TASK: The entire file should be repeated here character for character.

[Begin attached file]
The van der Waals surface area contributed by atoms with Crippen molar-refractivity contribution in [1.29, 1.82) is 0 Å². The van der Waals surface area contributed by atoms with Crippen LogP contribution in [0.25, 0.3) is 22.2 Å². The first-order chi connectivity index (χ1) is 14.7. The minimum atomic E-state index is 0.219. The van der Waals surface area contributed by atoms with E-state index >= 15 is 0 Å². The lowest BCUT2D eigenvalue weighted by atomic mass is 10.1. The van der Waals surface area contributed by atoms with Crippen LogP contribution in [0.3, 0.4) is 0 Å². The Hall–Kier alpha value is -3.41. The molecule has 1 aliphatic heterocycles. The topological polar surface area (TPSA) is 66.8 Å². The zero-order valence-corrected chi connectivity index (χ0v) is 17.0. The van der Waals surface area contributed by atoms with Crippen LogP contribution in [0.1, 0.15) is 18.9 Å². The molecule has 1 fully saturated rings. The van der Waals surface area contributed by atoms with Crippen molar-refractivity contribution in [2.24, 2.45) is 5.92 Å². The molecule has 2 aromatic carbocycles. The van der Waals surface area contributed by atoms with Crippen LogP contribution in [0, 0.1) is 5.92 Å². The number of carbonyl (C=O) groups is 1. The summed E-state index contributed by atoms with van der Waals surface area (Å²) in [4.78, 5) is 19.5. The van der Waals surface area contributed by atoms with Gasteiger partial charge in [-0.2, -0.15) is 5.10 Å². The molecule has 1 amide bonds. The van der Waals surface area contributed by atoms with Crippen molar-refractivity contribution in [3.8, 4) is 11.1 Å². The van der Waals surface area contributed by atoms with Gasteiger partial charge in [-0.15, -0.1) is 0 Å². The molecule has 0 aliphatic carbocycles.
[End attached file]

The van der Waals surface area contributed by atoms with Crippen molar-refractivity contribution in [1.29, 1.82) is 0 Å². The van der Waals surface area contributed by atoms with Crippen LogP contribution in [0.25, 0.3) is 22.2 Å². The first-order chi connectivity index (χ1) is 14.7. The minimum atomic E-state index is 0.219. The van der Waals surface area contributed by atoms with E-state index >= 15 is 0 Å². The lowest BCUT2D eigenvalue weighted by atomic mass is 10.1. The van der Waals surface area contributed by atoms with Crippen LogP contribution in [0.3, 0.4) is 0 Å². The Hall–Kier alpha value is -3.41. The molecule has 1 aliphatic heterocycles. The topological polar surface area (TPSA) is 66.8 Å². The zero-order valence-corrected chi connectivity index (χ0v) is 17.0. The van der Waals surface area contributed by atoms with Crippen LogP contribution in [0.1, 0.15) is 18.9 Å². The molecule has 1 fully saturated rings. The van der Waals surface area contributed by atoms with Crippen molar-refractivity contribution in [2.24, 2.45) is 5.92 Å². The molecule has 2 aromatic carbocycles. The van der Waals surface area contributed by atoms with Crippen LogP contribution in [0, 0.1) is 5.92 Å². The number of carbonyl (C=O) groups is 1. The summed E-state index contributed by atoms with van der Waals surface area (Å²) in [4.78, 5) is 19.5. The van der Waals surface area contributed by atoms with Gasteiger partial charge in [-0.2, -0.15) is 5.10 Å². The molecule has 1 amide bonds. The van der Waals surface area contributed by atoms with Crippen molar-refractivity contribution in [3.8, 4) is 11.1 Å². The van der Waals surface area contributed by atoms with Gasteiger partial charge in [-0.15, -0.1) is 0 Å². The molecule has 0 aliphatic carbocycles.